NOAA Announces $4.5 Million in Environmental Literacy Grants to Support K-12 Science Education and Stewardship Projects

Chicago’s Museum of Science and Industry one of the grant recipients

Washington, DC–(ENEWSPF)–September 20, 2012.  NOAA announced yesterday the results of its recent competitions for education grants to enhance science education activities in classrooms, aquariums, museums and other institutions across America. A total of $4.5 million in grants from the NOAA Office of Education’s Environmental Literacy Grants Program will be awarded to support six unique, multi-year projects.

Projects are designed to increase stewardship and informed decision-making within a diverse pool of educators, students and the public to help promote environmental literacy. The selected projects will partner with NOAA’s research laboratories, national marine sanctuaries, Climate Program Office, National Marine Fisheries Service, National Weather Service, Pacific Services Center, Coral Reef Conservation Program and Sea Grant.

“NOAA’s Office of Education is proud to partner with such an impressive group of organizations,” said Louisa Koch, director of education at NOAA. “It is only with the help of institutions such as these that we can successfully engage the public in science, technology, engineering, and mathematics (STEM) topics while supporting NOAA’s mission of science, service, and stewardship’.”

These multi-year projects will focus on engaging formal and informal educators along with K-12 students. Project activities include formal K-12 educator training programs to help teachers incorporate NOAA data and other resources into experiential learning activities; service learning programs for K-12 students that combine standards-based learning with stewardship activities in students’ local communities; and professional development to enhance informal science educators’ effectiveness in increasing public understanding of complex ocean topics.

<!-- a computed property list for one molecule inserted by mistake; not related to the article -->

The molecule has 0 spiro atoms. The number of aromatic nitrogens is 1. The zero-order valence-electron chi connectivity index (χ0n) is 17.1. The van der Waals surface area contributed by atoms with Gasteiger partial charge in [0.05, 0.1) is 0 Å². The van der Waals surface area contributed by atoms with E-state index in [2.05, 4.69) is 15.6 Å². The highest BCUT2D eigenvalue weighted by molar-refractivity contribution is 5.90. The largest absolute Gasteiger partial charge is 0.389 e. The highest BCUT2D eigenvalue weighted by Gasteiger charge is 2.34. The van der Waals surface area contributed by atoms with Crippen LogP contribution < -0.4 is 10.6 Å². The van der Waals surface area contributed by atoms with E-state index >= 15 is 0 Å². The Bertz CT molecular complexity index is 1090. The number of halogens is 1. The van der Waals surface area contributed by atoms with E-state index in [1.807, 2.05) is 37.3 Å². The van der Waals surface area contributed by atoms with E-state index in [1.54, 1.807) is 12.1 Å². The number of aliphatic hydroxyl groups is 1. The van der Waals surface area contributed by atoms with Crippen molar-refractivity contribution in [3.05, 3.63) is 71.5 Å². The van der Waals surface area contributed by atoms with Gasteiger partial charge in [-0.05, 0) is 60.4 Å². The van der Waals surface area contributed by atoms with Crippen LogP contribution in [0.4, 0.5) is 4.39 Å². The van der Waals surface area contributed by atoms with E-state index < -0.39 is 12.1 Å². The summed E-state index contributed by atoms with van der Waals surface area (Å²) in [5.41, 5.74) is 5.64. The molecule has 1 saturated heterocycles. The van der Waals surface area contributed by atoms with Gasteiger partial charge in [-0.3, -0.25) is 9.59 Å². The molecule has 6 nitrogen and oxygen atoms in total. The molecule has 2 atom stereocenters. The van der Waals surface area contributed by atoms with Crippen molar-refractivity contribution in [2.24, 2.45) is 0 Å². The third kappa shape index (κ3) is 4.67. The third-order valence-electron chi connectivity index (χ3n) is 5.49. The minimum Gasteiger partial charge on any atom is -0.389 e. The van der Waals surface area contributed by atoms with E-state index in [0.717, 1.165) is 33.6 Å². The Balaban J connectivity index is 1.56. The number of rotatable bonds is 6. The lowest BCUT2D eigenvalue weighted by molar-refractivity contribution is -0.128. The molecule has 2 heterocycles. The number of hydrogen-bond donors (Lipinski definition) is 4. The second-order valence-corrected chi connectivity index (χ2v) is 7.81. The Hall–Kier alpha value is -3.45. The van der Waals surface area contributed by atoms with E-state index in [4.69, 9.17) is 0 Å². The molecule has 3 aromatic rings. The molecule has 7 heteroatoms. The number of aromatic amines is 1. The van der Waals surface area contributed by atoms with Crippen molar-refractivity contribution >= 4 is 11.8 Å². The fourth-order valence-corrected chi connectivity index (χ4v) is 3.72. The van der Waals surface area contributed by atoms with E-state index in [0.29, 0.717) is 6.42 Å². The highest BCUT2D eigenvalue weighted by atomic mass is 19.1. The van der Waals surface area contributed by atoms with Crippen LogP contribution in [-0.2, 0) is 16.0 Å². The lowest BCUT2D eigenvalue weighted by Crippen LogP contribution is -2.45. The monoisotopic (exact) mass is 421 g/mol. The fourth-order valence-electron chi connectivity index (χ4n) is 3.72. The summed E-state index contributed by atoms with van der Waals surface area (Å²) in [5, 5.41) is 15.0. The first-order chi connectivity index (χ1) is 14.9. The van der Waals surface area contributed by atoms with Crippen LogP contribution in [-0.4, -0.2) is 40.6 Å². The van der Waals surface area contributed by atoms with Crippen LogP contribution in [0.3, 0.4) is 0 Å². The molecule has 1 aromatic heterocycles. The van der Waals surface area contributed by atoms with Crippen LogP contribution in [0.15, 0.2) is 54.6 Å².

Recipients include:

  • Angelo State University (San Angelo, Texas): “Earth system science for elementary teachers” — $403,436
  • Museum of Science and Industry (Chicago, Ill.): “Great Lakes revealed: Piloting professional development for high-need educators using NOAA’s Science on a Sphere and an inquiry- and problems-based approach to learning climate and Earth science” — $446,580
  • Earth Force, Inc. (Denver, Colo.): Global Rivers Environmental Education Network: Great Lakes science and service learning initiative — $677,192
  • Queens College (Flushing, N.Y.): “Into the Woods: Using student research in the urban environment to enhance elementary school environmental literacy” — $1,355,463
  • Nature Bridge (San Francisco, Calif.): “Environmental literacy for all: Creating comprehensive environmental service learning and professional development for diverse K-12 students and teachers” — $682,742
  • Florida Aquarium (Tampa, Fla.), Monterey Bay Aquarium (Monterey, Calif.) and Alaska SeaLife Center (Seward, Alaska): “Building Ocean Awareness Together: Interpreting challenging ocean issues” — $898,490

The eight grants will be two to four years in duration and range in value from approximately $232,000 to $1,355,000. Awards were selected through peer-reviewed processes from a total of 104 applications received. NOAA’s program offices and research laboratories work closely with applicants to ensure projects incorporate the agency’s unique assets and current oceanic and atmospheric research in order to increase the awareness and utilization of NOAA’s work in education projects.

Congress established NOAA’s Environmental Literacy Grants Program in 2005. NOAA is planning to release a new funding opportunity in late winter 2013. A comprehensive list of awards and more information on NOAA’s Office of Education funding opportunities is available online.

NOAA’s mission is to understand and predict changes in the Earth’s environment, from the depths of the ocean to the surface of the sun, and to conserve and manage our coastal and marine resources. Visit us at www.noaa.gov and join us on Facebook, Twitter and our other social media channels

Source: noaa.gov